Robert Ehlert

Idaho steadfast against assisted suicide amid Western sea change

Robert Ehlert
Robert Ehlert

Assisted suicide? Assisted death? End of life options? Death with dignity? The terminology is becoming more political and polarized. But if you look at sheer numbers, it is gaining some momentum, especially in the West.

As of Thursday, the nearly 39 million residents of California now have the option to consider seeking a lethal prescription from a doctor if they are at least 18 and find themselves of sound mind, with a diagnosis of six months or less to live, and physically able to take the prescription themselves without help from anybody.

California joins Oregon and Washington — which already have similar legislation — and completes the West Coast acceptance of an option to end one’s own life. Montana essentially permits physician-assisted death by recognizing a statutory “consent” defense for anyone aiding in a suicide. Things are unclear in Nevada, Utah and Wyoming.

Idaho’s neighbor to the north, Canada, may soon join the ranks as well. According to a New York Times story in April, the Justin Trudeau administration has introduced legislation to legalize physician-assisted suicide for Canadians with a “serious and incurable illness” that has brought them “enduring physical or psychological suffering.”

That legislation would extend the option only to citizens and residents who are “eligible to participate in the national health care system, an effort to prevent a surge in medical tourism among the dying from other countries.”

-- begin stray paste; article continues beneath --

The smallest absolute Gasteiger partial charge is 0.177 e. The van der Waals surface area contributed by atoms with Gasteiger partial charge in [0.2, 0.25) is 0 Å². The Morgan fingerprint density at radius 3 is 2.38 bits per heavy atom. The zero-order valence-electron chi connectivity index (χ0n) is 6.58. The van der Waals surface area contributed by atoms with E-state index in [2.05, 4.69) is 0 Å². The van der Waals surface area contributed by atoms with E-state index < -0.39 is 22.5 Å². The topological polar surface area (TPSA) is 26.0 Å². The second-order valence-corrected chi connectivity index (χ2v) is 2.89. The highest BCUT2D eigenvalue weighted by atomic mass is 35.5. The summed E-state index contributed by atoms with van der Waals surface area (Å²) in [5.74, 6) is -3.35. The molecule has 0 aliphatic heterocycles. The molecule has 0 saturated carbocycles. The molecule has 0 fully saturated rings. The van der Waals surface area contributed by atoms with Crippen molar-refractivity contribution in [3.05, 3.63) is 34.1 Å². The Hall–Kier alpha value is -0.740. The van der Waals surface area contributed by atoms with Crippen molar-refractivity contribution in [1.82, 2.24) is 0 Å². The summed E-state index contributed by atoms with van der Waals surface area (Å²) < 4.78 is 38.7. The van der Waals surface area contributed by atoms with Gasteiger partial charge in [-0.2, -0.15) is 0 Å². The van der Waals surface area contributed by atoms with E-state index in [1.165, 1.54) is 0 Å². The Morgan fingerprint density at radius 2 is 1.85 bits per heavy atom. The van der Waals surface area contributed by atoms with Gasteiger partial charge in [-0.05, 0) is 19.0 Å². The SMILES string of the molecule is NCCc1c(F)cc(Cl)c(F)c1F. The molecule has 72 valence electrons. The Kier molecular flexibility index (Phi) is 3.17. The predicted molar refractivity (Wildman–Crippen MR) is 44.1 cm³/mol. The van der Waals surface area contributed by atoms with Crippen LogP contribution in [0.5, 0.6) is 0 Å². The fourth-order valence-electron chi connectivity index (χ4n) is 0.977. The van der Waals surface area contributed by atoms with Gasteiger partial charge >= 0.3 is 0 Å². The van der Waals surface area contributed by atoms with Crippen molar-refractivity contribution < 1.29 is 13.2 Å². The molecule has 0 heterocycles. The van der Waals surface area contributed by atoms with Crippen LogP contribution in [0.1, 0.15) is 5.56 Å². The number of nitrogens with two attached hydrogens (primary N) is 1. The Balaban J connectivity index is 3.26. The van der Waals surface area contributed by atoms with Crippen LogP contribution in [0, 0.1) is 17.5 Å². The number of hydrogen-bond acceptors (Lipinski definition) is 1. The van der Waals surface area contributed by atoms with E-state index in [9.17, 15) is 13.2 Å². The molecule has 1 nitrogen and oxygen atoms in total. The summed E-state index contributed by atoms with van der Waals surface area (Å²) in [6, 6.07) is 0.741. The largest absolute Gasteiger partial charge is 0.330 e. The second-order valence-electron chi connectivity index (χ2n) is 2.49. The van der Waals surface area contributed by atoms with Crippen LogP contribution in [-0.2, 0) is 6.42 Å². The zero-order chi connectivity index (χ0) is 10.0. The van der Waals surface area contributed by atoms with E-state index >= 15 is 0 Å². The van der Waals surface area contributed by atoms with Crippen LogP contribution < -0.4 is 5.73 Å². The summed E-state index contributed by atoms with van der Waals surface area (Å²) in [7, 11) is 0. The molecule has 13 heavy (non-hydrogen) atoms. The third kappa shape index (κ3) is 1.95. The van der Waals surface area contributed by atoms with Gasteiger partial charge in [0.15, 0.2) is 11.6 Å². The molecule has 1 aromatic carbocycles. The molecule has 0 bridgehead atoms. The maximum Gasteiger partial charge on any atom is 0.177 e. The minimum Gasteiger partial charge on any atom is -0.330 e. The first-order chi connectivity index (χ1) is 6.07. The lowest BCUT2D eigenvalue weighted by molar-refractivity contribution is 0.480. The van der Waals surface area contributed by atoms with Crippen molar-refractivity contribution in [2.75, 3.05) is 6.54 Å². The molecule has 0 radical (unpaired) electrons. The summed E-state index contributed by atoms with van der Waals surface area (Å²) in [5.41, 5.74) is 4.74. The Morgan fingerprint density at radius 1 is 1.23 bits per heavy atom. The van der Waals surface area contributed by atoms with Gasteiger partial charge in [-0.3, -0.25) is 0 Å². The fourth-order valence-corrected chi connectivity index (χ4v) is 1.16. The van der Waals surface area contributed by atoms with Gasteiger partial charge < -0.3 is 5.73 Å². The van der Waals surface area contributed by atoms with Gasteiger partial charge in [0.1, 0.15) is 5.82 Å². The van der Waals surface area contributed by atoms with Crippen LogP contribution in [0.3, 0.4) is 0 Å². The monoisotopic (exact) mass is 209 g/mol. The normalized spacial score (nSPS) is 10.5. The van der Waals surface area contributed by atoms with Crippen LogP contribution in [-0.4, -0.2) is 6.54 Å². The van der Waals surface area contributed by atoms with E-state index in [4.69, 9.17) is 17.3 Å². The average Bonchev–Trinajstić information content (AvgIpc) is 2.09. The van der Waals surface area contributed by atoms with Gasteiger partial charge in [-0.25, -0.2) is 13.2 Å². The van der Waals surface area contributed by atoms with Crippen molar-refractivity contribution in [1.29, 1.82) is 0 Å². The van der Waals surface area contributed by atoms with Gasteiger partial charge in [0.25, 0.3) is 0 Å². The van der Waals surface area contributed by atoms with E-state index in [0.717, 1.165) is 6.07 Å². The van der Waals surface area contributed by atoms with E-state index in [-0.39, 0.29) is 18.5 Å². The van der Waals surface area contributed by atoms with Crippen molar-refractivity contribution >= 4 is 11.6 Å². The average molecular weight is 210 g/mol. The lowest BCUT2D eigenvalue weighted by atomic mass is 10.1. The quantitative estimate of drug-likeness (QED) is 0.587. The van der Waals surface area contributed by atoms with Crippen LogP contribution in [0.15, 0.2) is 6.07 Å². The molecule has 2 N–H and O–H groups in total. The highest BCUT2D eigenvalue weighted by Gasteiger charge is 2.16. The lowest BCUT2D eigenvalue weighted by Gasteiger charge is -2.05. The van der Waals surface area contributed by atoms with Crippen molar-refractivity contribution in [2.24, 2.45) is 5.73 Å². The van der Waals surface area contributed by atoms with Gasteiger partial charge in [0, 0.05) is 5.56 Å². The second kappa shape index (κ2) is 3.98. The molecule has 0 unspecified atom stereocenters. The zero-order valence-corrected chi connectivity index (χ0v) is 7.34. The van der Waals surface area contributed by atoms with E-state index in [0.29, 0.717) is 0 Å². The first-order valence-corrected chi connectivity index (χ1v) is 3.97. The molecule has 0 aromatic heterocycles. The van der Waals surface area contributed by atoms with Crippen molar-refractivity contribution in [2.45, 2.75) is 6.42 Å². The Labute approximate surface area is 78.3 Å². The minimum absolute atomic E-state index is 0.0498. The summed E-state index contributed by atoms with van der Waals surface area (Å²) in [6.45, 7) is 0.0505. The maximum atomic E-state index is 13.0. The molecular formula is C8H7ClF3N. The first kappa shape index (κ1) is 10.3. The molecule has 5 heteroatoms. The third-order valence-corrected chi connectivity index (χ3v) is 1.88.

Geographically, that leaves Idaho as an island of contrast in a sea of societal change. Though it has lots of company in the East — 37 other states criminalize the assisted suicide process — there already are documented cases of people crossing borders and doing what is necessary to relocate and legally hasten their deaths.

Nothing has changed about assisted suicide laws recently in Idaho. It is still illegal for anyone to participate in such an act in the Gem State, and constitutes a felony. Five years ago Idaho enacted legislation that prohibits assisting another person in committing or attempting to commit suicide.

Who knows how long this legislative resistance will last in Idaho and the rest of the country, but I think it is fair to say society is exploring a new path. We find ourselves living in a time when medical advances result in longer life — but perhaps not the quality we desire. The older we get, the more it costs to keep us here.

Like me, you must know people whose final months and days were not pleasant. I can think of friends, relatives and co-workers who succumbed to ALS, fatal brain tumors and various forms of cancer, for whom death came along with the most excruciating installment plan.

Though I can understand the temptation to speed up the process, I have my concerns and don’t speak for anybody else. When I think about such an irreversible decision — such as asking for a prescription to end my life — I tend to stop and pause.

How can anybody say how they feel about “assisted death” until confronted with it in a personal way?

I know nobody gets out of this life alive. I know end-of-life issues are profound and can be filled with long and painful conditions. But I also know there are many options besides taking a lethal prescription. As I contemplate this today in my present state of health, I can tell you that I may die before I ever ask somebody to help me get the job done.

In the meantime, I recommend you read Ellen Goodman’s column at this link. I hope it stimulates conversation from the halls of government right down to the living rooms where we can have honest, face-to-face discussions about how we want to live at the end.